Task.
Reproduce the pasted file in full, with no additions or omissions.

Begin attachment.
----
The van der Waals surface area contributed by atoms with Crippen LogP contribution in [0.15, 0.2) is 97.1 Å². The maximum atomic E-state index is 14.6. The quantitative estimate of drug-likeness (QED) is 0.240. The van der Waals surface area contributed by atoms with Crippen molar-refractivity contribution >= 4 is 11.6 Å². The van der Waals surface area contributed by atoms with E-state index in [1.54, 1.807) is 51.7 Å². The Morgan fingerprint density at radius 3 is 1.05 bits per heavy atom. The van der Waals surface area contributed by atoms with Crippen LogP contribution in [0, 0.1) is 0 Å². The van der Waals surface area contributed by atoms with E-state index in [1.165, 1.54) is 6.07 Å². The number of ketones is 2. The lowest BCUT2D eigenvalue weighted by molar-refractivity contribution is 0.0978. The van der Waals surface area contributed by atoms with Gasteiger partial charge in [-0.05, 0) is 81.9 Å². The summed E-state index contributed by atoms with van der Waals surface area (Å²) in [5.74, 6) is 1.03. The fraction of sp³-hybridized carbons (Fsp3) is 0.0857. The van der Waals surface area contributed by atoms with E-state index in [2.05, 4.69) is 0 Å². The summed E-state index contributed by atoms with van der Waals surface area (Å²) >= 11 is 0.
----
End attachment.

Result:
The van der Waals surface area contributed by atoms with Crippen LogP contribution in [0.15, 0.2) is 97.1 Å². The maximum atomic E-state index is 14.6. The quantitative estimate of drug-likeness (QED) is 0.240. The van der Waals surface area contributed by atoms with Crippen molar-refractivity contribution >= 4 is 11.6 Å². The van der Waals surface area contributed by atoms with E-state index in [1.54, 1.807) is 51.7 Å². The Morgan fingerprint density at radius 3 is 1.05 bits per heavy atom. The van der Waals surface area contributed by atoms with Crippen LogP contribution in [0, 0.1) is 0 Å². The van der Waals surface area contributed by atoms with E-state index in [1.165, 1.54) is 6.07 Å². The number of ketones is 2. The lowest BCUT2D eigenvalue weighted by molar-refractivity contribution is 0.0978. The van der Waals surface area contributed by atoms with Gasteiger partial charge in [-0.05, 0) is 81.9 Å². The summed E-state index contributed by atoms with van der Waals surface area (Å²) in [5.74, 6) is 1.03. The fraction of sp³-hybridized carbons (Fsp3) is 0.0857. The van der Waals surface area contributed by atoms with E-state index in [2.05, 4.69) is 0 Å². The summed E-state index contributed by atoms with van der Waals surface area (Å²) >= 11 is 0.